Inverting the Reactivity of Imines

Inverting the Reactivity of Imines

Author: ChemistryViews.org

Imines (pictured left) usually act as electrophiles in organic reactions. Their reactivity can, however, be inverted, e.g., by activation with metals or deprotonation. Photoredox catalysis can also be used to activate imines, but this rarely results in nucleophilic reactivity.

Patrick J. Walsh, Nanjing Tech University, China, and University of Pennsylvania, Philadelphia, USA, and colleagues have developed a cross-coupling reaction between imines and aldehydes under photoredox catalysis in which the imines act as nucleophiles. The team used a variety of ketimines and aldehydes as reactants, N,N-dicyclohexylmethylamine (Cy2NMe) as an electron donor, [Ir(ppy)2(4,4′-tBu-bpy)]PF6 (ppy = 2-phenylpyridine, bpy = 2,2′-bipyridine) as a catalyst, and acetonitrile as a solvent.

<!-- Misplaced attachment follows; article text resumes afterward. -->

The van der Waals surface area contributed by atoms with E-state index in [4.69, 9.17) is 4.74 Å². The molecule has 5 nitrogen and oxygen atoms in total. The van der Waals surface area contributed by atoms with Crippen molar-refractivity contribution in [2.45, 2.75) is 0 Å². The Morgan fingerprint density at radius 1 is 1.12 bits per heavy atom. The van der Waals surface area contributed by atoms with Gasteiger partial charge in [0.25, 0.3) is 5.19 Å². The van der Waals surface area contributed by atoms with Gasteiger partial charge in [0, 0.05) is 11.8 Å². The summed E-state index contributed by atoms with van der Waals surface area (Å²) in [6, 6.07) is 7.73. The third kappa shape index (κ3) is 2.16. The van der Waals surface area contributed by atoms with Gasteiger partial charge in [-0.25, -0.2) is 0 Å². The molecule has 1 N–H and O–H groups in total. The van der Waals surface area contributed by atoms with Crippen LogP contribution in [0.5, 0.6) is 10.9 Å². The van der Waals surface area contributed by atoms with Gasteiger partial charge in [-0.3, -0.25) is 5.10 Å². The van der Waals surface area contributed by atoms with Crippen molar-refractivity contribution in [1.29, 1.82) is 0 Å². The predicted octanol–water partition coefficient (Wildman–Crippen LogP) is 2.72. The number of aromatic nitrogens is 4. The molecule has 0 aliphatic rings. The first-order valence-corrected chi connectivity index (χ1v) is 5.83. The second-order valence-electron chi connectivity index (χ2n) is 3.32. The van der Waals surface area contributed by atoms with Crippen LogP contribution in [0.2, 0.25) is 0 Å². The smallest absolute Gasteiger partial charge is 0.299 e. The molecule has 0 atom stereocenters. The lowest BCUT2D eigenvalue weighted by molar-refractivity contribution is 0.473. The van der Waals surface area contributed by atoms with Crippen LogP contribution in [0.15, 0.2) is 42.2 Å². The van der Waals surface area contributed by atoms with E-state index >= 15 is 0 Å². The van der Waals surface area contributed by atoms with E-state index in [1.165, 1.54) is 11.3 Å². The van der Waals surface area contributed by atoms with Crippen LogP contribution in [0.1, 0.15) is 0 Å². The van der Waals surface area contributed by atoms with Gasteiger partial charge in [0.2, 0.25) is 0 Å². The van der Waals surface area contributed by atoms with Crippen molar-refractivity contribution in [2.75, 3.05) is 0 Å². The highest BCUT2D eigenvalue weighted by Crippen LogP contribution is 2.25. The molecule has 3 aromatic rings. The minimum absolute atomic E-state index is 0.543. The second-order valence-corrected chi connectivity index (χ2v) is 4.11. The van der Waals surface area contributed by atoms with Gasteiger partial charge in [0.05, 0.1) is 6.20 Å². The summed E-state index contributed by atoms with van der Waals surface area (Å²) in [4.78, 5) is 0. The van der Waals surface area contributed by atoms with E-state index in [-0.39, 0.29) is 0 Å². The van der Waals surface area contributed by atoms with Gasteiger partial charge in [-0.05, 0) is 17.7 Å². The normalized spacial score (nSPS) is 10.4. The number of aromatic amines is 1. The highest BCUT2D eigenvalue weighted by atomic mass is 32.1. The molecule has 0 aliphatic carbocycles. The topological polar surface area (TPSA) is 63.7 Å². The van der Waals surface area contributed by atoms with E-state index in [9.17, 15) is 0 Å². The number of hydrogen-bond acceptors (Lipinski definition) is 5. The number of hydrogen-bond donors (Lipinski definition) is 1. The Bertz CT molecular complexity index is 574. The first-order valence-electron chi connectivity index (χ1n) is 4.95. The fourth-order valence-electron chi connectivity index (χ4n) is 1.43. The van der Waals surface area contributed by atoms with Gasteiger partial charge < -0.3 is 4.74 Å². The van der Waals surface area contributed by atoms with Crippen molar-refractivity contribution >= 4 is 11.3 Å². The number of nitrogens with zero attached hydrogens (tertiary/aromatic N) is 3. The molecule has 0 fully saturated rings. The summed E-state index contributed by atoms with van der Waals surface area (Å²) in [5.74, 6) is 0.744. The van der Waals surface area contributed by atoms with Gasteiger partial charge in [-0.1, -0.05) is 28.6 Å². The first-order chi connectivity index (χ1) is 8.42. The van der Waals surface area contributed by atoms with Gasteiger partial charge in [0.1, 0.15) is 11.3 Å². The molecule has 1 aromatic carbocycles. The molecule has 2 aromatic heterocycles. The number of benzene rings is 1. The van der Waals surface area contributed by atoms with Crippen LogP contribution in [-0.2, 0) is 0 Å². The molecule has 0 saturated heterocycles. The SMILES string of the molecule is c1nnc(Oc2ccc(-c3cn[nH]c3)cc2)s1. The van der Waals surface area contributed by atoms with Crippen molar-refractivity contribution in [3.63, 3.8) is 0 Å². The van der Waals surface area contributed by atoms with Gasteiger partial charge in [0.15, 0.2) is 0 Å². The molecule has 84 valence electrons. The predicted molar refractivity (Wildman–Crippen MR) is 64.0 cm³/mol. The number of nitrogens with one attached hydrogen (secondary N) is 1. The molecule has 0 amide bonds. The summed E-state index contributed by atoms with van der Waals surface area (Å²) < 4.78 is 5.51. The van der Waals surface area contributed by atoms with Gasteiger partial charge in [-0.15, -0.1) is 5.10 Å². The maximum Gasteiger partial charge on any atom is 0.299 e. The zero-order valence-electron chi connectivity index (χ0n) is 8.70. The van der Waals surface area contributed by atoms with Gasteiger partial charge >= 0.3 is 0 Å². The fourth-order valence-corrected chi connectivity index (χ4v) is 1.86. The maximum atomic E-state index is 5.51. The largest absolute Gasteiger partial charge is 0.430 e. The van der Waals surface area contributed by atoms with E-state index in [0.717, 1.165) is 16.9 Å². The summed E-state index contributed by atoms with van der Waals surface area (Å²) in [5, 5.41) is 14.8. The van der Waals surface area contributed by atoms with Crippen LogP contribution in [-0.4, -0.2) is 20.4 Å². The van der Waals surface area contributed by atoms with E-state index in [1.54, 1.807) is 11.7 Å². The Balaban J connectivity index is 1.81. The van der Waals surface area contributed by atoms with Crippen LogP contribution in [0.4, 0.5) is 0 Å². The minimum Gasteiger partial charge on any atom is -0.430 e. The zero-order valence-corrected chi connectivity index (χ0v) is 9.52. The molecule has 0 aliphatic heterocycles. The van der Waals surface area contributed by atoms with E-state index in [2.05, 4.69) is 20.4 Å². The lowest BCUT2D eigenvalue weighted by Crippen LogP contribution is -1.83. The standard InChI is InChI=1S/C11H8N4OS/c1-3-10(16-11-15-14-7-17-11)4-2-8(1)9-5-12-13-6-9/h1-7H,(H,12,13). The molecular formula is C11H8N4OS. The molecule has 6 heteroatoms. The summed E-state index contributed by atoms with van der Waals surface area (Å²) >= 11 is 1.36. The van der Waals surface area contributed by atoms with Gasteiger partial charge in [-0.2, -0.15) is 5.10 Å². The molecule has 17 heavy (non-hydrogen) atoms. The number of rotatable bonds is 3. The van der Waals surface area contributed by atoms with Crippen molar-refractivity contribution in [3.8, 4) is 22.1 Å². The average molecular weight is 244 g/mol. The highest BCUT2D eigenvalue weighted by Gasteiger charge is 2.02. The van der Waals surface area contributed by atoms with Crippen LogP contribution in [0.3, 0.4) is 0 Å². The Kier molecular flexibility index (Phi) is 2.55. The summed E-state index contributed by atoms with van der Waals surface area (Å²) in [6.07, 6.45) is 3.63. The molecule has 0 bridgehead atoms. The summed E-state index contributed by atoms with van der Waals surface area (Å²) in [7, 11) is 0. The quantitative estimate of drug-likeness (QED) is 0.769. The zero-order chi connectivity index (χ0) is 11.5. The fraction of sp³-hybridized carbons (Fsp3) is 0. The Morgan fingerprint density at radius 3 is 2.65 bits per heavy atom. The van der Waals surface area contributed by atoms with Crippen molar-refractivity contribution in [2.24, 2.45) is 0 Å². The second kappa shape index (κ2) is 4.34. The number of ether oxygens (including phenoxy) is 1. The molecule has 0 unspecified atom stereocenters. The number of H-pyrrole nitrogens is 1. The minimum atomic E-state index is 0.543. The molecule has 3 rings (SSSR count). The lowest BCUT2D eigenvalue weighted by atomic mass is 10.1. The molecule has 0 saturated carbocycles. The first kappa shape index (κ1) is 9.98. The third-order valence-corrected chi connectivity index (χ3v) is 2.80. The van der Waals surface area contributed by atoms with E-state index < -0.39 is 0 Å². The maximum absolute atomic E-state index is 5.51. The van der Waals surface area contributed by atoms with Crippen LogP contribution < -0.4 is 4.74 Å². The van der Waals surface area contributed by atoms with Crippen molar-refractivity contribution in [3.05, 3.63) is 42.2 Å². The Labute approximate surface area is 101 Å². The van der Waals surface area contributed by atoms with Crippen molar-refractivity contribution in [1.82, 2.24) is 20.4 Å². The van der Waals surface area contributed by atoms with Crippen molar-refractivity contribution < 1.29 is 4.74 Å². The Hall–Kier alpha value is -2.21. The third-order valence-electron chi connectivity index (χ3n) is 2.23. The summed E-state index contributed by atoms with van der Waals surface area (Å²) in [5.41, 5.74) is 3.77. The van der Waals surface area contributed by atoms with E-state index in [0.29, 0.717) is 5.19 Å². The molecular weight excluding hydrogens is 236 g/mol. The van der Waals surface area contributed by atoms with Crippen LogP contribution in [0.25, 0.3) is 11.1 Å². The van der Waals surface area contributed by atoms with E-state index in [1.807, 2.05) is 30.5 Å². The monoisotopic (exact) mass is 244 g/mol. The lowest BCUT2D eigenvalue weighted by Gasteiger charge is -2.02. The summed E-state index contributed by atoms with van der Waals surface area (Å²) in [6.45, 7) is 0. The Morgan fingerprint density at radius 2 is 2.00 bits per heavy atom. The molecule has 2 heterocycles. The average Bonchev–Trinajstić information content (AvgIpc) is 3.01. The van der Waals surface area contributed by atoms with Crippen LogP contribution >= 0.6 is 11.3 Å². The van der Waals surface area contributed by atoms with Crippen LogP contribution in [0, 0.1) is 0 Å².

The desired coupling products, amino alcohols, were obtained in good to excellent yields under blue-light irradiation. The researchers propose a reaction mechanism in which Cy2NMe is oxidized by the iridium catalyst to form a radical cation. This radical activates the ketimine, which is reduced by the catalyst to give a carbanion. This carbanion can, in turn, attack the aldehyde in a nucleophilic addition and form the desired new C–C bond.


 

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